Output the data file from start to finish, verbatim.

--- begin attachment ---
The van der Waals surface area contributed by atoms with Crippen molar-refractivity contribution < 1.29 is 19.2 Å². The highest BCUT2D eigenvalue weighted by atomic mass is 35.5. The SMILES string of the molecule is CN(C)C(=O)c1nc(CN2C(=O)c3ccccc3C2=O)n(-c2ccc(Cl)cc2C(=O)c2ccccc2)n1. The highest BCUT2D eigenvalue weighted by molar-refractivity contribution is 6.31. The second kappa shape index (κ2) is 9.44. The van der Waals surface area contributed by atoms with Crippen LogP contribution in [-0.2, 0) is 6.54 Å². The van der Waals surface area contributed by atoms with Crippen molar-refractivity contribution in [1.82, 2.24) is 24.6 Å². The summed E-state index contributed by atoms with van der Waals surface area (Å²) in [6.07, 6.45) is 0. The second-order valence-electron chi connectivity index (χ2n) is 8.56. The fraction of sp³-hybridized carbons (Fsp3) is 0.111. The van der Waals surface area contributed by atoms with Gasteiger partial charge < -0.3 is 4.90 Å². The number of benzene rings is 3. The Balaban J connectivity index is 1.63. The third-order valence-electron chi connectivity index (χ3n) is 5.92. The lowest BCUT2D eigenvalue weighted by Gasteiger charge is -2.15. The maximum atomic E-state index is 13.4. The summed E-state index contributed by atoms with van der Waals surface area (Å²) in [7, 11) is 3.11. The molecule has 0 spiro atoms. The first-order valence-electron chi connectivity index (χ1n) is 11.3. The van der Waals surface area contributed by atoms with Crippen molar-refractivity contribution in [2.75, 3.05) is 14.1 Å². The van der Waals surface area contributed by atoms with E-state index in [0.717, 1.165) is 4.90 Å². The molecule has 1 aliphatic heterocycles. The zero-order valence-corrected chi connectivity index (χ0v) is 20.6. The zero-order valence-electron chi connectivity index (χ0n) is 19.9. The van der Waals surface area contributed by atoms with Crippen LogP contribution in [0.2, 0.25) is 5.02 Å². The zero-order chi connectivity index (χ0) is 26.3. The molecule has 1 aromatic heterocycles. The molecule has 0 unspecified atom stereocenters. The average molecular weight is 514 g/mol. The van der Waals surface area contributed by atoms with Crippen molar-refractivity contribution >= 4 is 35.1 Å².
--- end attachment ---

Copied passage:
The van der Waals surface area contributed by atoms with Crippen molar-refractivity contribution < 1.29 is 19.2 Å². The highest BCUT2D eigenvalue weighted by atomic mass is 35.5. The SMILES string of the molecule is CN(C)C(=O)c1nc(CN2C(=O)c3ccccc3C2=O)n(-c2ccc(Cl)cc2C(=O)c2ccccc2)n1. The highest BCUT2D eigenvalue weighted by molar-refractivity contribution is 6.31. The second kappa shape index (κ2) is 9.44. The van der Waals surface area contributed by atoms with Crippen LogP contribution in [-0.2, 0) is 6.54 Å². The van der Waals surface area contributed by atoms with Crippen molar-refractivity contribution in [1.82, 2.24) is 24.6 Å². The summed E-state index contributed by atoms with van der Waals surface area (Å²) in [6.07, 6.45) is 0. The second-order valence-electron chi connectivity index (χ2n) is 8.56. The fraction of sp³-hybridized carbons (Fsp3) is 0.111. The van der Waals surface area contributed by atoms with Gasteiger partial charge < -0.3 is 4.90 Å². The number of benzene rings is 3. The Balaban J connectivity index is 1.63. The third-order valence-electron chi connectivity index (χ3n) is 5.92. The lowest BCUT2D eigenvalue weighted by Gasteiger charge is -2.15. The maximum atomic E-state index is 13.4. The summed E-state index contributed by atoms with van der Waals surface area (Å²) in [7, 11) is 3.11. The molecule has 0 spiro atoms. The first-order valence-electron chi connectivity index (χ1n) is 11.3. The van der Waals surface area contributed by atoms with Crippen molar-refractivity contribution in [2.75, 3.05) is 14.1 Å². The van der Waals surface area contributed by atoms with E-state index in [0.717, 1.165) is 4.90 Å². The molecule has 1 aliphatic heterocycles. The zero-order valence-corrected chi connectivity index (χ0v) is 20.6. The zero-order valence-electron chi connectivity index (χ0n) is 19.9. The van der Waals surface area contributed by atoms with Crippen LogP contribution in [0.2, 0.25) is 5.02 Å². The zero-order chi connectivity index (χ0) is 26.3. The molecule has 1 aromatic heterocycles. The molecule has 0 unspecified atom stereocenters. The average molecular weight is 514 g/mol. The van der Waals surface area contributed by atoms with Crippen molar-refractivity contribution >= 4 is 35.1 Å².